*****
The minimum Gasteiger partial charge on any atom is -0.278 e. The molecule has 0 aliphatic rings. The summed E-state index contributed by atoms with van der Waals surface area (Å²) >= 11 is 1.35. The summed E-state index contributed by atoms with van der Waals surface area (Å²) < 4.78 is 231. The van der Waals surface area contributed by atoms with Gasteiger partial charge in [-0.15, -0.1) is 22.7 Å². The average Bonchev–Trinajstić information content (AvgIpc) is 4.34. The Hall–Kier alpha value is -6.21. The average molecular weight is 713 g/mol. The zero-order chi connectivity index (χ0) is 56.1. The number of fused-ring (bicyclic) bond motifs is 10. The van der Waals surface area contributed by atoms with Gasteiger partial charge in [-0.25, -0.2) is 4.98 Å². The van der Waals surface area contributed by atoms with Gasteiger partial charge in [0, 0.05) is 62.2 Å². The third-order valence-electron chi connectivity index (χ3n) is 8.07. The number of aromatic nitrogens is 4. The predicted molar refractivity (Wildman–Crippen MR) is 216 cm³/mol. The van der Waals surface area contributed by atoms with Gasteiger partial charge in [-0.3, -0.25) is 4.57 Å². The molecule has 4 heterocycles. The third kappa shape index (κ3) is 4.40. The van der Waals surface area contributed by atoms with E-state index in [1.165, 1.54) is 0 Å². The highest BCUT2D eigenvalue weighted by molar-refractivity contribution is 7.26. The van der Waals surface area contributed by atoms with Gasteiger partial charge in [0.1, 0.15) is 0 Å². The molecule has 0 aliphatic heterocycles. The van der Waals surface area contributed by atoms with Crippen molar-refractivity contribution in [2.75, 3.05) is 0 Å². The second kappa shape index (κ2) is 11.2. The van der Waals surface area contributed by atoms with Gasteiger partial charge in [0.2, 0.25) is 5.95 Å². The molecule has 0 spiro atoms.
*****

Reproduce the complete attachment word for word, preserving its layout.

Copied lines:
The minimum Gasteiger partial charge on any atom is -0.278 e. The molecule has 0 aliphatic rings. The summed E-state index contributed by atoms with van der Waals surface area (Å²) >= 11 is 1.35. The summed E-state index contributed by atoms with van der Waals surface area (Å²) < 4.78 is 231. The van der Waals surface area contributed by atoms with Gasteiger partial charge in [-0.15, -0.1) is 22.7 Å². The average Bonchev–Trinajstić information content (AvgIpc) is 4.34. The Hall–Kier alpha value is -6.21. The average molecular weight is 713 g/mol. The zero-order chi connectivity index (χ0) is 56.1. The number of fused-ring (bicyclic) bond motifs is 10. The van der Waals surface area contributed by atoms with Gasteiger partial charge in [-0.25, -0.2) is 4.98 Å². The van der Waals surface area contributed by atoms with Gasteiger partial charge in [0, 0.05) is 62.2 Å². The third-order valence-electron chi connectivity index (χ3n) is 8.07. The number of aromatic nitrogens is 4. The predicted molar refractivity (Wildman–Crippen MR) is 216 cm³/mol. The van der Waals surface area contributed by atoms with Gasteiger partial charge in [-0.3, -0.25) is 4.57 Å². The molecule has 4 heterocycles. The third kappa shape index (κ3) is 4.40. The van der Waals surface area contributed by atoms with E-state index in [1.165, 1.54) is 0 Å². The highest BCUT2D eigenvalue weighted by molar-refractivity contribution is 7.26. The van der Waals surface area contributed by atoms with Gasteiger partial charge in [0.1, 0.15) is 0 Å². The molecule has 0 aliphatic heterocycles. The van der Waals surface area contributed by atoms with Crippen molar-refractivity contribution in [2.75, 3.05) is 0 Å². The second kappa shape index (κ2) is 11.2. The van der Waals surface area contributed by atoms with Gasteiger partial charge in [0.2, 0.25) is 5.95 Å². The molecule has 0 spiro atoms.